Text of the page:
Torlakson Asks Federal Authorities to Clarify Policy on Immigration Actions Near Schools


SACRAMENTO – State Superintendent of Public Instruction Tom Torlakson, as part of his efforts to ensure parents and students feel safe at schools regardless of their immigration status, today asked federal law enforcement authorities to explain if they are changing a policy that had avoided immigration actions near schools.

Torlakson wrote a letter to U.S. Homeland Security Secretary John Kelly and requested information if the agency is still following the “Sensitive Locations” guidance, which directs federal agents to generally avoid enforcement activities at schools, school bus stops, college and universities, and other education-related locations.

His letter was prompted by the need to inform school leaders in California, but also by his alarm at an action taken in late February by Immigrations and Customs Enforcement (ICE) agents who took Romulo Avelica-Gonzalez, a 48-year-old father of four, into custody after he dropped off one of his daughters at Academia Avance public charter school in the Lincoln Heights neighborhood of Los Angeles.

His 13-year-old daughter was in the car and videotaped the event as she cried, and the images and sounds gained viral attention. Federal authorities said he was arrested for past, nonviolent misdemeanor convictions and an immigration violation.

“I have consistently told students and their families that they must feel safe and protected at our schools, especially families who are refugees, Muslims, or undocumented immigrants,” Torlakson said. “Recent actions by federal law enforcement agents around schools have raised serious concerns.”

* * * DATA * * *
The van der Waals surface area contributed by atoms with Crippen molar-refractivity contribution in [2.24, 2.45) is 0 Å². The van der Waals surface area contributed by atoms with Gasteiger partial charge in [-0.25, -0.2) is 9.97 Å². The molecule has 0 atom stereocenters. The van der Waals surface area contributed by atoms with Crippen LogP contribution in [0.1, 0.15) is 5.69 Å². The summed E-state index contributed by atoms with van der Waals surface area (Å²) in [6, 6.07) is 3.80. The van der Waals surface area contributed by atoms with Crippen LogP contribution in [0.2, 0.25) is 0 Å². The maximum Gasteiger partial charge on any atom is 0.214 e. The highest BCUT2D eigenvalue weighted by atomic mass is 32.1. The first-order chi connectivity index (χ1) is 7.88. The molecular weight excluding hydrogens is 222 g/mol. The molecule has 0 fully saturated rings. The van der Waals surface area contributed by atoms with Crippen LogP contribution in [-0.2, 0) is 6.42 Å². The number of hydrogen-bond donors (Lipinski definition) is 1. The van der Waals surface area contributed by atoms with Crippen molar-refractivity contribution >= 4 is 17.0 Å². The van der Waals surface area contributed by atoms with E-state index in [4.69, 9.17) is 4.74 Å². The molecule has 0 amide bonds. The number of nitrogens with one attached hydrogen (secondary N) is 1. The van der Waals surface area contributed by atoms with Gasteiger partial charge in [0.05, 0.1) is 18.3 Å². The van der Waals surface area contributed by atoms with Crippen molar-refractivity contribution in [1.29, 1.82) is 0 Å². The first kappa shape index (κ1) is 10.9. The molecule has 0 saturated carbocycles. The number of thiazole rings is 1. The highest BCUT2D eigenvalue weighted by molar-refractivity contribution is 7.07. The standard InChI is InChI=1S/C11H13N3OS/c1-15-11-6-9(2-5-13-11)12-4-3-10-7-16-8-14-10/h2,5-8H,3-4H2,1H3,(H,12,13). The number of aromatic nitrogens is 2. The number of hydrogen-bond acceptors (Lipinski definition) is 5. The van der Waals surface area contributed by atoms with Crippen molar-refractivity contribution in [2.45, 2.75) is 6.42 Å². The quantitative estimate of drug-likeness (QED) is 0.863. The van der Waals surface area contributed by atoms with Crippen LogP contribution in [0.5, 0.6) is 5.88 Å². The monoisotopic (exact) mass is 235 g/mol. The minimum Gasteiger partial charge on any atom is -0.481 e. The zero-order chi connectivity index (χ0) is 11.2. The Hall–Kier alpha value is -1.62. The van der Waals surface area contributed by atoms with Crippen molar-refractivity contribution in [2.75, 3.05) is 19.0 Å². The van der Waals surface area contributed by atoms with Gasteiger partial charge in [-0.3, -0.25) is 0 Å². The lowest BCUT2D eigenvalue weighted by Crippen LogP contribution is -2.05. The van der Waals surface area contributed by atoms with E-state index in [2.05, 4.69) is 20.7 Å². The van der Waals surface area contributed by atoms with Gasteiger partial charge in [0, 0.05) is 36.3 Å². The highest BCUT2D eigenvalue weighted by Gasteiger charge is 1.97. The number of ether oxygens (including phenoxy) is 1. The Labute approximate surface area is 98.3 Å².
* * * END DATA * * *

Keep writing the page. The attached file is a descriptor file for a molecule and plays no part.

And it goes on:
If the Sensitive Locations guidance is changing and will affect public schools, the California Department of Education (CDE) needs that information to communicate accurately with the state’s 6.2 million public school students and their families and more than 10,000 public schools, Torlakson said.




  1. Yes, enforcement for just immigration violation near schools (within campus viewing range) is wrong. But let us not be confused with arrests made for criminal behavior by a person who also is in the country without proper vetting or proper identification. We can not allow criminal behavior, not related to status, to be given protection.

  2. That is right. The key word is illegal. It means against the law. Our laws must be enforced otherwise we become just another third world country.

  3. Easy answer. If they entered the U.S. Illegally whether they are children or adults, deport them regardless of how long they have been here.

  4. Wrong Wen, everyone came to this country through a vetted immigration process. This is a matter of public safety, and we are a country with borders. Try going to some other countries illegally and you will be jailed or killed. It’s pretty simple and it’s our law. Follow it or face incarceration.

  5. Europeans came here LEGALLY through Ellis Island. There were “provisions.” Employment prospects, good health, etc. If not, you faced deportation. Any Europeans who remained in this country followed the rules. Imagine that.

    Wen Ji, you have NO IDEA what you’re talking about.

  6. Torlakson, it’s easy to clarify. FOLLOW FEDERAL LAW. Now get back to helping educate American children. It’s what we pay you to do.

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